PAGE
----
New research from the Monterey Bay Aquarium reveals a striking link between the recovery of Southern sea otters and the condition of kelp forests along the West Coast. According to a study published in the journal PLOS Climate, the recovery of sea otter populations in central California coincided with considerable increases in kelp forests between 1910 and 2016.
Teri Nicholson, the study’s lead author, asserts in a press release, “Our study showed that kelp forests are more extensive and resilient to climate change where sea otters have reoccupied the California coastline during the last century.”
Kelp forest gains and losses across California
While central California saw a 57.6 percent increase in kelp forests or 19.7 square kilometers, the northern and southern regions experienced losses. Northern California lost approximately 8.1 square kilometers, whereas southern California lost 18.3 square kilometers. These losses mirrored locations where sea otters were virtually hunted to extinction in the nineteenth century.
The study findings emphasize the disparity, stating, “Where sea otters are absent, kelp forests have declined dramatically.”
Sea otters: guardians of biodiversity
Kelp forests provide critical habitat and food for marine life, and they play an important role in biodiversity conservation. The study points out the importance of preserving sea otter populations to prevent sea urchin dominance, which can destroy kelp forests and create what scientists refer to as “urchin barrens.”
According to the study’s senior author, Kyle Van Houtan, “Sea otters, of course, are hugely influential for Pacific kelp forests. Historical studies like this are a crucial demonstration of this dynamic over the long term.”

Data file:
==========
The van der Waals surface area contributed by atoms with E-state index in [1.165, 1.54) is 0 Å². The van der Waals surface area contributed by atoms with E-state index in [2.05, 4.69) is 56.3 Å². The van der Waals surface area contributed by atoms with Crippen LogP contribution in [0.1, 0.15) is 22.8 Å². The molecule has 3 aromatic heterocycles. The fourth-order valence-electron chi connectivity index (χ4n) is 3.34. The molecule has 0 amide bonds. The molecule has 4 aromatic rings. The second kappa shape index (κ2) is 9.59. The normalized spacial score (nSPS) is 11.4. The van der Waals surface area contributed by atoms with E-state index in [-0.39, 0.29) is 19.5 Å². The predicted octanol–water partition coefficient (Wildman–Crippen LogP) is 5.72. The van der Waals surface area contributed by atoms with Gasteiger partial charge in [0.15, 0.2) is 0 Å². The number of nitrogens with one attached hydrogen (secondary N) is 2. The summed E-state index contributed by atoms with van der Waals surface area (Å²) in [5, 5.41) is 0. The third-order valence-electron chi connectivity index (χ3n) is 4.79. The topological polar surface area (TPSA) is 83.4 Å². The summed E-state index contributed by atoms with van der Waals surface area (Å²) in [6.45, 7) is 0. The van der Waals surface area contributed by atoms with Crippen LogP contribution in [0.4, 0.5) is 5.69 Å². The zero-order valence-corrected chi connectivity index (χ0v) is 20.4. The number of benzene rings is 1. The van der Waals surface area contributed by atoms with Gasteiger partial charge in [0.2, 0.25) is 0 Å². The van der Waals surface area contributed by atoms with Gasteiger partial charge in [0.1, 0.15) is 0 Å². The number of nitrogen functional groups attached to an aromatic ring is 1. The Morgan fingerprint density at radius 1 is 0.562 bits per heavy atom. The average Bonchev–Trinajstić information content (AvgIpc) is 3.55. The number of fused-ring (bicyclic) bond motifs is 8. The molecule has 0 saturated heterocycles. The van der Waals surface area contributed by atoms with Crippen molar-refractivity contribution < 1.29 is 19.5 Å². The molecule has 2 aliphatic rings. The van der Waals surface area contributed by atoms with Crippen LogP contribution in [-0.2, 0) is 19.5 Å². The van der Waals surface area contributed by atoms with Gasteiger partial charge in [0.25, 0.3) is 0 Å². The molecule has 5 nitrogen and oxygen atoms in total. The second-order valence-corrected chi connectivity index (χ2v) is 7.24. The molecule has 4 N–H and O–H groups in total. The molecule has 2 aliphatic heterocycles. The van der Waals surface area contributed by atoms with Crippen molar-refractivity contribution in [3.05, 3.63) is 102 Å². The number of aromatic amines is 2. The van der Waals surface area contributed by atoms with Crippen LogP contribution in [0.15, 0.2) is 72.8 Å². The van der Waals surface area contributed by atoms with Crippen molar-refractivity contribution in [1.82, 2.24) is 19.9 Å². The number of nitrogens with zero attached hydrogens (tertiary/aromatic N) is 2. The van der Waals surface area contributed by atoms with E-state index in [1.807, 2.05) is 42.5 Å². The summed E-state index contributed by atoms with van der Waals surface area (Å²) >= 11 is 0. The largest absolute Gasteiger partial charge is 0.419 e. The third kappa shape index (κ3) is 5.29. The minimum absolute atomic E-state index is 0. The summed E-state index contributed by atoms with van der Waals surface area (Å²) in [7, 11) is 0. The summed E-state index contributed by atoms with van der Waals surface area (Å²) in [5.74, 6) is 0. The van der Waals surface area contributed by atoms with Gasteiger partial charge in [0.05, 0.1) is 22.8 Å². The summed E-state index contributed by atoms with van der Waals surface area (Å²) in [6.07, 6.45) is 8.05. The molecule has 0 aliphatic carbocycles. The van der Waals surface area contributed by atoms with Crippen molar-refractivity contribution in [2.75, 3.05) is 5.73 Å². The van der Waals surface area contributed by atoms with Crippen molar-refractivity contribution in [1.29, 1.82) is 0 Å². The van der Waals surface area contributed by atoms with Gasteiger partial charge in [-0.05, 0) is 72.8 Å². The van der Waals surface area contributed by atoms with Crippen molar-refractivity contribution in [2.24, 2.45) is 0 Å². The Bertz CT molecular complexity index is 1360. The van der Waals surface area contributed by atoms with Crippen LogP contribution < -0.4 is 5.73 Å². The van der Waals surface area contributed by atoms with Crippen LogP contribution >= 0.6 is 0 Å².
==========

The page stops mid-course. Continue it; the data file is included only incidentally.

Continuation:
Kelp’s impact on climate change mitigation
Aside from their ecological relevance, kelp forests provide a major contribution to climate change mitigation. Kelp can absorb about 20 times more CO2 per acre than land forests. Their involvement in reducing coastal erosion adds to their environmental value.
The study emphasizes the environmental benefits of kelp forests, saying, “Kelp forests play an important role in mitigating coastal erosion.”
Threats to kelp forests
While pollution, over-harvesting, and climate change all pose dangers to kelp forests, the decline of sea otter numbers emerges as a major concern. The findings show that sea otters operate as guardians, keeping sea urchins from overgrazing kelp and preserving the ecosystem’s delicate balance.
Acknowledging the multifaceted challenges, the study highlights, “Ecosystems are complex, and to give them their best chance at surviving these extreme changes, they need all their component parts.”
The Monterey Bay Aquarium’s research reveals a peaceful link between sea otters and kelp forests. As sea otters thrive, so do kelp forests, resulting in balanced ecosystems. In the face of mounting dangers such as rising ocean temperatures, recognizing and sustaining this delicate interplay is critical to the health of California’s coastal habitats.
Source study: PLOS Climate—Sea otter recovery buffers century-scale declines in California kelp forests